Radioactivity –
types of decays
A presentation for Wed. in the
last week of Physics 125
Atomic and nuclear structure
• Atomic model – nucleus and electrons.
• Nucleus – contains protons and neutrons.
• Protons have charge Qp = +e, where e is defined
as the magnitude of the electron charge.
• e = 1.6 x 10-19 Coulombs = 1.6 x 10-19 C
• Electrons have charge Qe = -e
• Neutrons have charge Qn = 0 (zero, exactly)
• The nucleons (protons and neutrons) are bound
together by the strong nuclear force in a small
nucleus which has a size of about 10-15 m.
Nuclear notation
• Z = atomic number or proton number, is the
number of protons in the nucleus.
• N = neutron number, is the number of neutrons
in the nucleus.
• A = Z + N = mass number, is the number of
nucleons in the nucleus.
• In general, the notation is Z X N
• For example,
6 C6
has atomic mass 12.000
Nuclear isotopes
• Each element has a distinct proton number Z.
• The neutron number may vary for different
isotopes of the element.
• The mass number A = Z + N will also vary for
different isotopes.
6 C6
6 C8
• For example,
are two isotopes of
carbon. These are also written C-12 and C-14.
• The neutron number is usually omitted, but can
easily be calculated, since N = A – Z .
• Also, the proton number is often omitted: 14C
Radioactivity – unstable nuclides
• Each element may have several different
isotopes, and some of these may be unstable.
• Radioactive decay occurs when a nucleus of an
unstable isotope decays into product particles.
• Three common types of radiation are observed:
• Alpha particles are doubly-charged He nuclei.
• Beta particles are electrons (or positrons).
• Gamma rays are high-energy photons.
Alpha particles
• Alpha particles are doubly-charged He nuclei.
• The particle is a bare nucleus with 2 protons and
2 neutrons, and a charge of +2e
• They are identical to the nucleus of helium atom,
and once the alpha slows down, it will capture
two electrons from surrounding material and
become a neutral He atom.
• The nuclear notation for the alpha is a or 2He
• Most of the helium in rocks is due to alpha decay
of heavy elements in the Earth.
Alpha decay
• Alpha particles are emitted in alpha decay.
• The parent nucleus is usually a heavy element.
• For example, polonium-214 decays by alpha
decay to lead-210 and an alpha particle:
• Notice that this nuclear equation is balanced in
both the proton number (84 = 82 + 2) and the
nucleon number (214 = 210 + 4).
Conservation laws in nuclear decay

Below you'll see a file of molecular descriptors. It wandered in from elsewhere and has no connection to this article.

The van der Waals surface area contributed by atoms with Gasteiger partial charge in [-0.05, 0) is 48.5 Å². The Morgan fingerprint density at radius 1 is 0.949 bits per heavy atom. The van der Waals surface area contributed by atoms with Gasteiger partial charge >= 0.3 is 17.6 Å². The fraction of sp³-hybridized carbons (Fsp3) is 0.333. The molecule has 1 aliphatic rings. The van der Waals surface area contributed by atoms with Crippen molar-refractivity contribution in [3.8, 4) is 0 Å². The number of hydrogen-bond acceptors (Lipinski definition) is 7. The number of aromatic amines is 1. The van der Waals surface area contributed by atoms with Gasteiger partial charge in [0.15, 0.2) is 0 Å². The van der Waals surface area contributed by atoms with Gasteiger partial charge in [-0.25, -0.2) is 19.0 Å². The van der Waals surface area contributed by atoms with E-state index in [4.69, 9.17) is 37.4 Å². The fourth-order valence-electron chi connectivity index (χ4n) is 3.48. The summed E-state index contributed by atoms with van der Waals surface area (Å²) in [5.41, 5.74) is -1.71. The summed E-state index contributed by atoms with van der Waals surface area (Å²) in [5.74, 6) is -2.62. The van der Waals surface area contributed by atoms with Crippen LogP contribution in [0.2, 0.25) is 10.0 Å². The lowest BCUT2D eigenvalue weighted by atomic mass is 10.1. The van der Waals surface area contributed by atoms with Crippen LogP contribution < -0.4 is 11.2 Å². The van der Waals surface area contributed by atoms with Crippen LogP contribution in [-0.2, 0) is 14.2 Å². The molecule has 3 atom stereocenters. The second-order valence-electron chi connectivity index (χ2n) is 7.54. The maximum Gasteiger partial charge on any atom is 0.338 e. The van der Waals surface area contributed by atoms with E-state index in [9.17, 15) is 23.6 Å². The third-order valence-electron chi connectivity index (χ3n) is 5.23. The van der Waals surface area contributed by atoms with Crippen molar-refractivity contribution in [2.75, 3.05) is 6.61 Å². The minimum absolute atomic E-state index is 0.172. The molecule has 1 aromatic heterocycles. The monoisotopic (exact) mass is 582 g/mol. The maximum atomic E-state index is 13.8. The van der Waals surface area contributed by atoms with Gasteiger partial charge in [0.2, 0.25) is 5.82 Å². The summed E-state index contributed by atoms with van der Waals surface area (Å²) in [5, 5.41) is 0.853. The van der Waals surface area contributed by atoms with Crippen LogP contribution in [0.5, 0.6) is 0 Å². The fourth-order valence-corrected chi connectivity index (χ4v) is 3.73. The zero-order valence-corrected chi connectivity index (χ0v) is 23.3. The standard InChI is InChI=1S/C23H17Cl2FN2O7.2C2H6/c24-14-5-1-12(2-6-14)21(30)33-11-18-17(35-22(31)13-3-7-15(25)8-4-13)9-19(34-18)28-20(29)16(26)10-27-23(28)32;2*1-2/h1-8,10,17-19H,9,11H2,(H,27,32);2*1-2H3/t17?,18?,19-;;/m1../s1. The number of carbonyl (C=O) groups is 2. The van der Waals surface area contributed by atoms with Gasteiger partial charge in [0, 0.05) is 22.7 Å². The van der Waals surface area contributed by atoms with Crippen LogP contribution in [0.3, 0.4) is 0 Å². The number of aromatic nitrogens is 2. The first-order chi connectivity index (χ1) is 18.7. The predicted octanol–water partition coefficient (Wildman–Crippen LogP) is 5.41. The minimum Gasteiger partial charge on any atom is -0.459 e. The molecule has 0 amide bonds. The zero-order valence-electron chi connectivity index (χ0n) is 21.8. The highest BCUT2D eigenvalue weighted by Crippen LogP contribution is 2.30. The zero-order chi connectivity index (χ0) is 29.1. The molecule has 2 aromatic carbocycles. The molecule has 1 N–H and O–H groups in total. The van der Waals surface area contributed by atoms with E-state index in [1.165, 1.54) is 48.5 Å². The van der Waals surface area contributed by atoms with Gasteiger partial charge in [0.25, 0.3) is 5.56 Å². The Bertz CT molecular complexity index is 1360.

• The balance of the proton and mass numbers is
due to conservation laws for nuclear decay:
• Conservation of nucleons (the mass numbers).
• Conservation of charge (the proton numbers).
• Conservation of mass-energy is also observed.
• The energy of the alpha particle from the decay
of 214Po is about 7.7 MeV. This energy is due to
a small difference between the mass of 214Po
and the sum of the masses of 210Pb and 4He.
• The difference in mass between parent and
products is converted to energy by E = mc2.
Beta decay
• Beta particles are emitted in beta decay.
• The parent nucleus is usually an isotope with an
excessive number of neutrons.
• For example, carbon-14 decays by beta decay
to nitrogen-14 and a beta particle:
(beta with Q = -e)
• This equation is balanced in the charge number
(6 = 7 + (-1)) and nucleon number (14 = 14 + 0).
• Z increases by one, and N decreases by one.
Beta decay of an isolated neutron.
• Beta decay can be thought of as the decay of a
neutron in the nuclide into a proton and electron.
• An isolated neutron will also decay by beta
decay to a proton and a beta particle:
(neutron decay)
• Notice that this nuclear equation is balanced in
both the charge number (0 = 1 + (-1)) and the
nucleon number (1 = 1 + 0).
Two types of beta decay: b+ and b• Beta decay can also produce a positron, the
anti-particle of the electron.
• An example of positive beta decay is oxygen-15:
(like a proton decay!)
• This process occurs for some nuclides which
have more protons than neutrons. However, the
proton by itself is stable (we believe).
Electron capture (EC)
• Another type of decay is electron capture, where
an electron of the atom is captured by the
nucleus and a proton is converted into a neutron.
• An example of electron capture is beryllium-7:
(and an X-ray)
• This process has the same resulting daughter
nucleus, except that no beta particle is emitted.
Gamma decay
• Gamma decay occurs when a nucleus emits a
gamma particle, a high-energy photon.
• This only occurs when a nucleus has extra
energy, perhaps because it was just created in a
previous nuclear decay.
• An example of gamma emission is barium-137m,
which is a nucleus of Ba which has just been
created in a beta decay of Cs-137:
 56Ba* + -1e (a beta decay)
+ g
(a gamma decay)
Energy levels in gamma decay
• Barium-137m is an example of an isomer, which
is a nucleus with excess energy.
• In some ways this is similar to a neutral atom in
an excited state, which can make a transition to a
lower energy level by emitting a photon.
(Fluorescence is one example of this.)
• The nuclei have much larger energies than
atoms, MeV instead of eV.
56Ba*  56Ba + g (661.66 keV)
• This isomer lives long enough to be separated
from it’s parent (Cs-137) and studied in the lab.
Co-60: beta-gamma-gamma decay
• Cobalt-60 is an example of a nuclide that decays
by beta decay to an intermediate excited state.
• The intermediate state then decays by emitting a
gamma rays. Hence both beta and gamma rays
are observed from this nuclide.
• The energy level scheme for this is not too
complicated, and is shown in an on-line database
of nuclide data. (link to Korean database)
• Co-60 decays with emission of a beta of energy
less than 318 keV and two gamma photons of
energies 1173 keV and 1332 keV (link to Lund)